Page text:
Over the last two years, the policies of the previous government showed that the current media system can be influenced politically. In its first year under the government of Sebastian Kurz, Austria fell five places on the international press freedom ranking of Reporters Without Borders, to 16th place. According to a survey, nearly half of Austria’s journalists feel that media freedom is in a precarious state. Harassment and threats against journalists, both online and offline, also reached a new level under Kurz’s government. In addition, restrictions on journalistic access to information related to the government’s work gives cause for concern about the situation of media freedom and the free flow of information in Austria.
This concern prompted an international delegation of media freedom and journalist organisations to review the situation on the ground. The European Centre for Press and Media Freedom (ECPMF), Reporters without Borders Austria, the International Press Institute (IPI) and the European Federation of Journalists (EFJ) met well-known journalists from public, national and regional media, representatives of the ORF public broadcaster as well as the media policy spokespersons of several major parties. A discussion with the Austrian People’s Party (ÖVP) and the Freedom Party (FPÖ) did not take place.
Based on the discussions and insights we address the following joint calls to the upcoming ÖVP-led government:
Call 1: Secure the independence of the public service broadcaster (ORF)
We call for a reform of the ORF law to strengthen the ORF and make it sustainable for the future.
Political influence on the ORF must be ended and prevented. The close structural links between politics and the public broadcaster must be broken. Leading positions in the broadcaster must be filled according to professional and not political criteria. The Foundation Board must be staffed according to expertise and a majority of its members must be independent of political parties. The Foundation Board should also take into account and reflect civil society. Members of the ORF Foundation Board must be able to be removed if they attack ORF journalists for political reasons.
The independent financing of ORF must be ensured, for example through a license fee charged to households. Under no circumstances should the ORF’s budget be covered by the Ministry of Finance of any government. The switch to state budget financing bears the risk of political influence – ORF could in the long term become a state media outlet instead of a public one. The funding must be sufficient to meet the programme mandate. Employees’ rights must be safeguarded.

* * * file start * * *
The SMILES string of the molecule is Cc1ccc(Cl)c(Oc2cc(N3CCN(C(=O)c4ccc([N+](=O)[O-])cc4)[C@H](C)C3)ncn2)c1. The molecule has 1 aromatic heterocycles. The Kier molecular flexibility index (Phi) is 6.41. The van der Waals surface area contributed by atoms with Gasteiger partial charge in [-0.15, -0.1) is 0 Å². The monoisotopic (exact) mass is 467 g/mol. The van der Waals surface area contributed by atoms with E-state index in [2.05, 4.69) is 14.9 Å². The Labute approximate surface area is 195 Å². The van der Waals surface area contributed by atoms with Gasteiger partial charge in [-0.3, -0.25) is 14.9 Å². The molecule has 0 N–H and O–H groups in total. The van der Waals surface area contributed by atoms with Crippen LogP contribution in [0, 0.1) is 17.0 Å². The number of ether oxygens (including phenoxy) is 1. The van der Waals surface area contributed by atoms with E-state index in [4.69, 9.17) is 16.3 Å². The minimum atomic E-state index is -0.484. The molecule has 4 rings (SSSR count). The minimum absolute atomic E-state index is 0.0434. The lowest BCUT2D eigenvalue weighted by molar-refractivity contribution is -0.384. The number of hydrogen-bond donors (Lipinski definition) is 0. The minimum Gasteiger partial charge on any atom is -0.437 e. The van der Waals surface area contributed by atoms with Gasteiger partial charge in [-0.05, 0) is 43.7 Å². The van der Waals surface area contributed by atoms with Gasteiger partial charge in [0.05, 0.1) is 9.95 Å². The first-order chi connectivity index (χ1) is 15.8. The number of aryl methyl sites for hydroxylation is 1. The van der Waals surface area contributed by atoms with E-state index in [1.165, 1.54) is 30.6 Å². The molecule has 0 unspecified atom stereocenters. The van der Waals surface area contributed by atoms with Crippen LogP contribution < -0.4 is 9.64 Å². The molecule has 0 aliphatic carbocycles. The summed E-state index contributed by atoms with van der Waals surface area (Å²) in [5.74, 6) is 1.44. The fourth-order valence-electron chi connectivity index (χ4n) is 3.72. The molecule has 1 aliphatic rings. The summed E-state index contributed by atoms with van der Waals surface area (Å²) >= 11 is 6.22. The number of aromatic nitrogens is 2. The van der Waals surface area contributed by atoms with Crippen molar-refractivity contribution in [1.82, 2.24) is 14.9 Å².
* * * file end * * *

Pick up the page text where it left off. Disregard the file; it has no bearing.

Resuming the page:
Call 2: Refrain from intimidating journalists
We observe a change in the political climate, not only in Austria. There are increasing attempts to intimidate journalists amid a political culture of editorial interference, for example through strategic threats of lawsuits or the use of anti-media rhetoric. Policy makers should restrain from hostility (online, offline, verbal, physical) towards journalists. Hostility, attacks and defamation against journalists must be consistently condemned and pursued by every federal government and leaders of political parties.
Call 3: Introduce a Freedom of Information Act in line with international standards
Austria is one of the worst countries in the EU when it comes to freedom of information and transparency legislation. The planned Freedom of Information Act must meet international standards and must be accompanied by the political will to implement it in practice. The doctrine of “official secrecy” (“Amtsgeheimnis”) still in force under Art. 46 of the Civil Service and Employment Law Act (Beamten- und Dienstrechtsgesetz) has long since exhausted its purpose as a reason for denying information that is in the public interest.
Call 4: Journalistic government control instead of “message control”!
The relationship between political PR and political reporting must not become unbalanced. Instead of increased PR activity on the part of the political parties, we demand free journalistic access to information on government and parliamentary work and an open, transparent communication policy to promote democratic discourse.
Call 5: Media diversity must be strengthened
Media diversity must be promoted and the appropriate environment for it must be guaranteed.
The use of public money for advertising must be restricted so that it cannot be used as an instrument for informal media support, political favours, intimidation or media censorship.
The existing rules on public financial support to the press must be reformed in order to promote pluralistic and independent journalism. This must apply to all sectors of the media.
Call 6: Clear positioning of political parties in favour of press freedom
We call on all parties and the future federal government to take a clear stand for media freedom and to acknowledge it as a priority.